Neuropeptide Y (NPY), a sympathetic cotransmitter, might provide a clue to which patients with atrial fibrillation (AF) will respond to vagal nerve stimulation to decrease AF burden, a new study suggests.
The investigators drew on data from a previous trial of neuromodulation, TREAT-AF, consisting of low-level stimulation of the tragus nerve (LLTS) — the auricular branch of the vagus nerve — which showed that the intervention reduced AF burden, compared with sham stimulation.
The current study compared levels of NPY in patients who did and did not respond to this modality.
“One of the important findings of our study was that patients with AF who have higher baseline levels of neuropeptide Y demonstrated greater responses to LLTS, compared to those with lower levels,” lead author Stavros Stavrakis, MD, associate professor, University of Oklahoma College of Medicine, Oklahoma City, told theheart.org | Medscape Cardiology.
“Our findings implicate NPY signaling and left atrial NPY receptor expression in AF progression and response to neuromodulation,” he said.
The results were published online in a research letter in the November 6 issue of JACC Clinical Electrophysiology.
LLTS is a noninvasive strategy that uses a unit similar to transcutaneous electrical nerve stimulation (TENS) to stimulate the tragus nerve, Stavrakis explained.
This intervention “has shown promising results in mitigating sympathetic signaling, since the autonomic nervous system influences AF burden,” he said. However, it is unclear which patients with AF might respond to this modality, and the mechanisms underling the efficacy of LLTS are “not well understood.”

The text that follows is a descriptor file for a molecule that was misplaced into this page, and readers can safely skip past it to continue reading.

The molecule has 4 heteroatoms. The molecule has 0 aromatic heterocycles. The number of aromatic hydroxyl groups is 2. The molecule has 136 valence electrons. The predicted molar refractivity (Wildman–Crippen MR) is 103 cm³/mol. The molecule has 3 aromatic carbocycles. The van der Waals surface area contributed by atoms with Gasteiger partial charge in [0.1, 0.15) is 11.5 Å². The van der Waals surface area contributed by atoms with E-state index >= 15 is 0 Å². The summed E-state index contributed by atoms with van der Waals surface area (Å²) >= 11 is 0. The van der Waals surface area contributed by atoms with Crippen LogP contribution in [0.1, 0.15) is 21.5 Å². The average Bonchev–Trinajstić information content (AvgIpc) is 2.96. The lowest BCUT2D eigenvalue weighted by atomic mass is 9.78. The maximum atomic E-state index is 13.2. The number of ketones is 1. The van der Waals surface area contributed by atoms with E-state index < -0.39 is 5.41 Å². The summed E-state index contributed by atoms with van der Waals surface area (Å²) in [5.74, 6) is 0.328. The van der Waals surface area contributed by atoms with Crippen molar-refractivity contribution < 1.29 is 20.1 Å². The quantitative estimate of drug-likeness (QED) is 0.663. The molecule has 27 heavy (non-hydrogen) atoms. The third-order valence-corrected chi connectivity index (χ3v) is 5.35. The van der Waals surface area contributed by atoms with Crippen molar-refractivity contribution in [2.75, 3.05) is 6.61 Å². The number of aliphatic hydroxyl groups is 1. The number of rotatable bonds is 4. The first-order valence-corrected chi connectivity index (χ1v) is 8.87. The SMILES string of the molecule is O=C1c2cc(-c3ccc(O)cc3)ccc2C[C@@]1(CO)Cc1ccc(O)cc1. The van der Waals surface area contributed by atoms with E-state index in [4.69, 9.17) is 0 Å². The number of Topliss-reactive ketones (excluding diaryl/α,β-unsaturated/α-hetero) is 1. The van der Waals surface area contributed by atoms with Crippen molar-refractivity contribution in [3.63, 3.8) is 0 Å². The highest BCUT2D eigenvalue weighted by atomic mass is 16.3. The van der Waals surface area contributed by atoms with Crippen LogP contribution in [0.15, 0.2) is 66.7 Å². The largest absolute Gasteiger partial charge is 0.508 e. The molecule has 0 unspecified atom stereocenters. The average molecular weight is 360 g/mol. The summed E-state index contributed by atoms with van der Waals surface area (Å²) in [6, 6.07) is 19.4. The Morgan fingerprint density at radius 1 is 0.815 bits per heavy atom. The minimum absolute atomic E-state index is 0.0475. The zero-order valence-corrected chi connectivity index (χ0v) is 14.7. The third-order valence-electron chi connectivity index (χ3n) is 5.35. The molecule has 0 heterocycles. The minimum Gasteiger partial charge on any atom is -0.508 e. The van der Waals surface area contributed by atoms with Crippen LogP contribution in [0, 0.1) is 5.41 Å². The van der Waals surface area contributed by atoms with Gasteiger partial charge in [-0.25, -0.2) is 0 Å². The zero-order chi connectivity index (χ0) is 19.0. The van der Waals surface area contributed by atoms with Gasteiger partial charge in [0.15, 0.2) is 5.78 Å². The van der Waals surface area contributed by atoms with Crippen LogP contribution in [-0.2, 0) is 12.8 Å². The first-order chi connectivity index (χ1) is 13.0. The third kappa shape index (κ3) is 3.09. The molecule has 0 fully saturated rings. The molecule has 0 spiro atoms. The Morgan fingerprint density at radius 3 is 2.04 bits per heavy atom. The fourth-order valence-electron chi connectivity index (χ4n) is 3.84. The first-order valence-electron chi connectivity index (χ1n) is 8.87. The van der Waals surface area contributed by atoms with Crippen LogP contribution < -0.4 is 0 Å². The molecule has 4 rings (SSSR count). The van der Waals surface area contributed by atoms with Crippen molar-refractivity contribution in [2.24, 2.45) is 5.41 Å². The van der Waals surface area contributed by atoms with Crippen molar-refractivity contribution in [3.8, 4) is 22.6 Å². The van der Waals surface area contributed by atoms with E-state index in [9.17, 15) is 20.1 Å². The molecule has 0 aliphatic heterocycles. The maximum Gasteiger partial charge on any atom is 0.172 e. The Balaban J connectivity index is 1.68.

In particular, it is “undetermined” whether biomarkers of sympathetic activity can guide patient selection for LLTS.
NPY is a biomarker of sympathetic hyperactivity after myocardial infarction (MI) and heart failure (HF) and might also be a biomarker of AF progression and LLTS response, Stavrakis said.
The researchers drew on data from their original randomized trial, called Transcutaneous Electrical Vagus Nerve Stimulation to Suppress Atrial Fibrillation (TREAT-AF), which compared stimulation of the tragus nerve, located in the outer protuberance of the ear, with stimulation of the earlobe, which contains no vagal nerves, and served as a “sham” control (n = 26 and n = 27 patients, respectively).
Participants had paroxysmal AF with a mean duration of 2 years, but structurally normal hearts (mean left ventricular ejection fraction [EF], 60% ± 5.4%). AF burden was assessed using 2-week noninvasive cardiac monitors, and NPY levels were measured using immunosorbent assay, they write.
The mean NPY level was “expectedly” lower than in patients with chronic HF, the authors note, with a baseline level that was positively correlated with age, body mass index (BMI), and heart rate.
The intervention was delivered daily for 1 hour over a 6-month period, with participants evaluated at baseline and at 3 and 6 months after randomization.
During the follow-up period, the participants who received LLTS had 14.4 fewer beats/min, (95% CI, 2.9 – 25.9) than those in the sham group (P = .014), as well as fewer episodes of ventricular response during AF (odds ratio [OR], 0.36; 95% CI, 0.18 – 0.72; P = .004).
These findings demonstrated “the efficacy of LLTS in this cohort,” the authors note.
In addition, NPY levels changed differently over time in the two groups (P = .018). In particular, the levels significantly increased at 6 months, compared with baseline (63.2 ± 5.9 vs 42.7 ± 4.7 pg/mL; P = .01) in the earlobe group.